RemiLore: Lost Girl in the Lands of Lore (Nintendo Switch) Review

By Albert Lichi 12.03.2019

Review for RemiLore: Lost Girl in the Lands of Lore on Nintendo Switch

The reason why anyone enjoys rogue-likes is because almost everything is on the line when doing a run. A "dungeon" layout, the enemy placement, and loot, are all randomized, so that every time it's played there is something unique or memorable. Playing on the edge is what has kept this genre exhilarating for many. Today there have been many other types of titles that have peppered some rogue-like elements into their formula to varying degrees of success. Why not? It can add nigh infinite replay value. What makes a great rogue-like is a delicate balance, and RemiLore: Lost Girl in the Lands of Lore is such example of not having all the ingredients, and coming out of the oven half-baked.

To fully understand the context of RemiLore: Lost Girl in the Lands of Lore, it is important that the misleadingly titled 'Tutorial' is played. This is barely a tutorial for what will ultimately be a very simplistic and basic hack-and-slash, but is more accurately the story's intro that explains the plot. Remi is magically sucked into an old timey magical book, where she befriends the high strung talking spell book, Lore. They argue, chat, and get along like two spoiled kids, while getting into hijinks - all while fighting hordes of automaton armours. Once in a while, they run into Choux who throws a boss fight at the duo. There are no towns or NPCs to interact with; just long and linear randomized stages festooned with breakable objects to collect points from which are spent on upgrades.

RemiLore does not feel like a completed product, in the sense that it is extremely shallow and barren of variety. The algorithm that generates the levels makes them linear, as they have no traps/hazards, no breakable walls, no switches or doors, or anything that most genre pros would expect. There is almost no reason why this had to have randomized stages at all since Remi is either charging down empty hallways that never have threats, or is in an arena room, fighting disposable monsters. It is an afterthought with no purpose other than to give the illusion of variety. This is rogue-like done wrong and is why many gamers find the subgenre a bit of a red flag when they hear it.

Most fans of rogue-likes will be left wanting since RemiLore is stupefyingly easy, since Remi loses nothing if she falls into battle with the exception of starting the act from the first stage. Each act is about four stages long, and they can be completed really quickly. All this does is allow players to earn absurd amounts of dessert points to power up and also pick up randomized stat upgrades. No matter what, everyone is inevitably going to win. Traditionally, in similar titles like this, users would have to start from scratch, losing all upgrades. This is likely made for much younger demographic who would otherwise be intimidated by these "hardcore" mechanics.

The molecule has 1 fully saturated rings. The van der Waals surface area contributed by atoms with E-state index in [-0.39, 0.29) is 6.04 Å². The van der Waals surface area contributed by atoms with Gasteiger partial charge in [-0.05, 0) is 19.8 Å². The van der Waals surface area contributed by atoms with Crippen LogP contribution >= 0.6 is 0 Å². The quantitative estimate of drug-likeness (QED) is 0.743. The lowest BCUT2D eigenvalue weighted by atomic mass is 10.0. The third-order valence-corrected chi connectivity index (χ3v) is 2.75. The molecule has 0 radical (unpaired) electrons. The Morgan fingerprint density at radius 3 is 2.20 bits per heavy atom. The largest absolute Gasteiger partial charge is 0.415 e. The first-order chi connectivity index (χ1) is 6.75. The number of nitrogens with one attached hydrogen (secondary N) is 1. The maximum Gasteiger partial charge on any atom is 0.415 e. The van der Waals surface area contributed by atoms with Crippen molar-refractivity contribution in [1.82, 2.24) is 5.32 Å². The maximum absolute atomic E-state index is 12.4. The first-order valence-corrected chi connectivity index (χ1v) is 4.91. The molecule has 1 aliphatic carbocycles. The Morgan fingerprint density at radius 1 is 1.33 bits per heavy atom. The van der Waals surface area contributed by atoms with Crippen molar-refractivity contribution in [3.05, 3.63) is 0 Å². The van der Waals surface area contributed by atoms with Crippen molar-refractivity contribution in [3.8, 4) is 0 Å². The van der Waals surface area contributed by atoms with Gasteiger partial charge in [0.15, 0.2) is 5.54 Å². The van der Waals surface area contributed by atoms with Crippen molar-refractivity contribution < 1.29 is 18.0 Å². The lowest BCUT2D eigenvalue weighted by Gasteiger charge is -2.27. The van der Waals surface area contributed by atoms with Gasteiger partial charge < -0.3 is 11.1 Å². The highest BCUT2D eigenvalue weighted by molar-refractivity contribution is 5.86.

Screenshot for RemiLore: Lost Girl in the Lands of Lore on Nintendo Switch

Since this the maps have less complexity than Gauntlet Legends 64, RemiLore puts a bigger emphasis on combat. The entire game could be played on a single joycon, since co-op is a big draw for this and only four face buttons are used and the one analogue stick. The combat is easily the best and most thought-out aspect with the combo system and how spells function like a super attack from a shoot 'em up. Each weapon can only hold one spell and even then there is no guarantee that Remi is going to be able to keep it since upgrade scrolls are randomized and could possibly swap out that weapon's magic with some other attack. Dodging is responsive and can gain ground effectively, but sadly there are no means to upgrade past the default three charges, which can leave people open in dire situations.

Of the upgrades, the most important ones are the ones that increase the rate more rare weapons drop. Naturally, the rarer the weapon the more powerful they're going to be. Maxing out this stat will result in finding an S rank weapon as early as the fourth act and it will undoubtedly carry most players through a bulk of the adventure and make short work of the bosses.

RemiLore has a brain-dead enjoyment quality to it. The other weapon classes only unlock after beating certain bosses and more become available in new game plus, along with some hidden costumes. This is a very shallow experience, with some impressive visuals that almost elevate just how mediocre and repetitive the gameplay is. Nobody will play this for the story, since the interrupting dialogue is frequent and even appears when having to replay an act from continuing after a death. It is never funny or well-written, just the generic and stereotypical kind of shenanigans from a magical girl anime. The most enjoyment to be had is surviving and hanging by a thread that comes in the later stages.

Screenshot for RemiLore: Lost Girl in the Lands of Lore on Nintendo Switch

Cubed3 Rating

Rated 4 out of 10


The quest in RemiLore: Lost Girl in the Lands of Lore is inconsequential, and the only reason why anyone would play this is to have a cute hack'n slash with the utter bare minimum of rogue elements. Bringing a friend along will help keep things interesting, but there is just not enough substance to keep most hooked. It is too easy, and one has to play very carelessly in order to feel the rush of walking that razor's edge that comes with the better rogue-likes.









C3 Score

Rated $score out of 10  4/10

Reader Score

Rated $score out of 10  0 (0 Votes)

European release date Out now   North America release date Out now   Japan release date Out now   Australian release date Out now   


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